As the days become shorter and the nights become longer, it is only a matter of time before campus is enveloped, once again, in the Trinity Debut Festival. Five fourth-year drama students will be taking residency at the Samuel Beckett Theatre as they extend their creative reaches to produce their debut work in a professional Dublin theatre. For the first time in recent years, the festival will see one new show a week, a departure from the repertoire schedule of years gone by. Productions will have more freedom in terms of set and lighting, creating a wider scope for the young directors. We decided to take a look at this festival’s listings and chose the ones to watch in the coming weeks.
Matt McGowan opened the festival with Looking Deadly, a comedic look on the institution that is the Irish funeral. Originally produced by Fishamble for the 2016 Dublin Fringe Festival, the show boasted the only Irish playwrights of the festival, giving a colloquial fitting to the humour and setting.
From November 7th to November 9th Simon Geaney will direct Tissue by Louise Page. Tissue is about a woman named Sally, as she comes to terms with her breast cancer and struggles with ideas of femininity. With a small cast of three, the players inhabit Sally, as well as the male and female figures in her life.
In week 10 comes God of Carnage, directed by Annachira Vispi. The only female director in this year’s winter season, the play selected is sure to be somewhat of a departure from the regular debut formula. The play centres on two married couples and takes place in a single room, making it an almost entirely actor-driven production. However, with snide comments and outbursts galore, God of Carnage has the potential to be one of the stand-out productions of the festival.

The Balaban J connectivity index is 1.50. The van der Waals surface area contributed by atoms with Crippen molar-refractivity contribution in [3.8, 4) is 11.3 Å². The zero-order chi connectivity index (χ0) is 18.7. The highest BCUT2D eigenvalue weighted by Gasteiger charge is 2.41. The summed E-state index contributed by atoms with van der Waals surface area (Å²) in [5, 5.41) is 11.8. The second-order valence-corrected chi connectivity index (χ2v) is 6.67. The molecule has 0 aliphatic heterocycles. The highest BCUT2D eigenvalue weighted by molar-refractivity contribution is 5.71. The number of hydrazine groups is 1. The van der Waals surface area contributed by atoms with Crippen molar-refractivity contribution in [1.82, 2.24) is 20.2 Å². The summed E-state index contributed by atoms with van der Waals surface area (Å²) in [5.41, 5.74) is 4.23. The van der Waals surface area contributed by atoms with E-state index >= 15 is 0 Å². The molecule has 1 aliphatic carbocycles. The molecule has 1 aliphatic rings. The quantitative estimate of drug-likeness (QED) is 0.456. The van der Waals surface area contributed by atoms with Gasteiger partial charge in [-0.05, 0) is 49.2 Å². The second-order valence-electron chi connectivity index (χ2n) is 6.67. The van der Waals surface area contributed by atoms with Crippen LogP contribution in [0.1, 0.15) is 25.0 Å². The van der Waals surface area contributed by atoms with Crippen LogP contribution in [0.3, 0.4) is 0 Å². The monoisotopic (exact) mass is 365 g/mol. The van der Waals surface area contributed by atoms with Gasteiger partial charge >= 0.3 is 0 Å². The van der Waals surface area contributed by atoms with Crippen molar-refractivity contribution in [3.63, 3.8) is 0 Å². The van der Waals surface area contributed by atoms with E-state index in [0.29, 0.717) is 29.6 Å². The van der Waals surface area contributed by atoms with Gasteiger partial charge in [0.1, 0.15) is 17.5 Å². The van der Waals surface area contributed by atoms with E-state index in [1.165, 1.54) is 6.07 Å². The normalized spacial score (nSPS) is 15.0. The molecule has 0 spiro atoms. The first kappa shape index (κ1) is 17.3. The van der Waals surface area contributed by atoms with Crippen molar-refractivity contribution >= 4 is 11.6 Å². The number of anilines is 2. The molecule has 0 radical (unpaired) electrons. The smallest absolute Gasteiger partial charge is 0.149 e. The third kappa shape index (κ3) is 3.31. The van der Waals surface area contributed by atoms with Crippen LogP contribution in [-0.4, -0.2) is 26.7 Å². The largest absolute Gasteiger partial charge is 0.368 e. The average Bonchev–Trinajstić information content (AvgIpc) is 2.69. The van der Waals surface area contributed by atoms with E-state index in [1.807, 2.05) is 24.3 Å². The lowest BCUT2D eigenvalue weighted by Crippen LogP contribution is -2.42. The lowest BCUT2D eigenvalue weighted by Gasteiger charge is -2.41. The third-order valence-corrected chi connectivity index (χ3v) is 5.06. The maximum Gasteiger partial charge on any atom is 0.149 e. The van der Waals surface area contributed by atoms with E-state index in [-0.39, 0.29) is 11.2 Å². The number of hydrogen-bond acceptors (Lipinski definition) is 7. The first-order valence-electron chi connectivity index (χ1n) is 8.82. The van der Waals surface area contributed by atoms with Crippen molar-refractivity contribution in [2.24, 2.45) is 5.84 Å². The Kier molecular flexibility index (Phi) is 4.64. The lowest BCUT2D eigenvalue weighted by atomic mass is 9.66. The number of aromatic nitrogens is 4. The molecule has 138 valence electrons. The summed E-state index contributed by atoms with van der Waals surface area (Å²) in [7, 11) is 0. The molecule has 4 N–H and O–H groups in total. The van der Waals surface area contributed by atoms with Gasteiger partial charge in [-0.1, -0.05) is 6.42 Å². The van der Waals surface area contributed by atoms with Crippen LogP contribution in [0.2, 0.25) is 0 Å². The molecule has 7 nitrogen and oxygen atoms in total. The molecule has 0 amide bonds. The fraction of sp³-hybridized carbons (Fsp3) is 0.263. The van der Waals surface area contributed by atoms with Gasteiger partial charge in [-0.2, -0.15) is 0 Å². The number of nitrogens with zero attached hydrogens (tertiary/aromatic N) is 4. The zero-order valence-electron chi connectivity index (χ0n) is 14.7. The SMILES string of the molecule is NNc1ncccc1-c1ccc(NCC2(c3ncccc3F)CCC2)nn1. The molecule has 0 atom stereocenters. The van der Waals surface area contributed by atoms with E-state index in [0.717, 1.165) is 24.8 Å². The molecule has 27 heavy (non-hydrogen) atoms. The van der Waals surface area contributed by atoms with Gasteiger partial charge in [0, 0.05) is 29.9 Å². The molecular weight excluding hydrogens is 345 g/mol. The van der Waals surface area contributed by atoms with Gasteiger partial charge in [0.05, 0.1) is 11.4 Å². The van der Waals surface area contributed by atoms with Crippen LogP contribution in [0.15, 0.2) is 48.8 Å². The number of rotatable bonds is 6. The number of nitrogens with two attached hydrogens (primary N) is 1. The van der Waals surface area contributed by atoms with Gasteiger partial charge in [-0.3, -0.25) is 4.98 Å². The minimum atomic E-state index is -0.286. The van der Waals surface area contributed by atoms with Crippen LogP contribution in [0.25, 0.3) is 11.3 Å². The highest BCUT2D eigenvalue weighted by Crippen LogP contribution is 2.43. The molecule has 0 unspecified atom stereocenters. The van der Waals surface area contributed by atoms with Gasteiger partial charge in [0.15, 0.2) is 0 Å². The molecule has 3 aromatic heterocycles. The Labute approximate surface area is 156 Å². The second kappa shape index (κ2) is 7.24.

Up next is The Underground Lovers directed by Austin Hughes. Promising to be a heart-warming run, the drama takes place on a platform at an underground station, as strangers arrive as fast as they depart. Described as a comedy-ballet without dancing, the play is sure to leave audiences laughing and leaving the theatre brighter than they entered.
Closing out the winter season is Rían Hamill with Gruesome Playground Injuries. With only two players, it is the most intimate of all the shows performed as part of this year’s festival. However, that does not mean it promises any less in terms of scale or performance, as the play follows a couple as they throw and dodge each other’s punches throughout life. Marrying intensity and intimacy, the production is sure to end the season on a high note.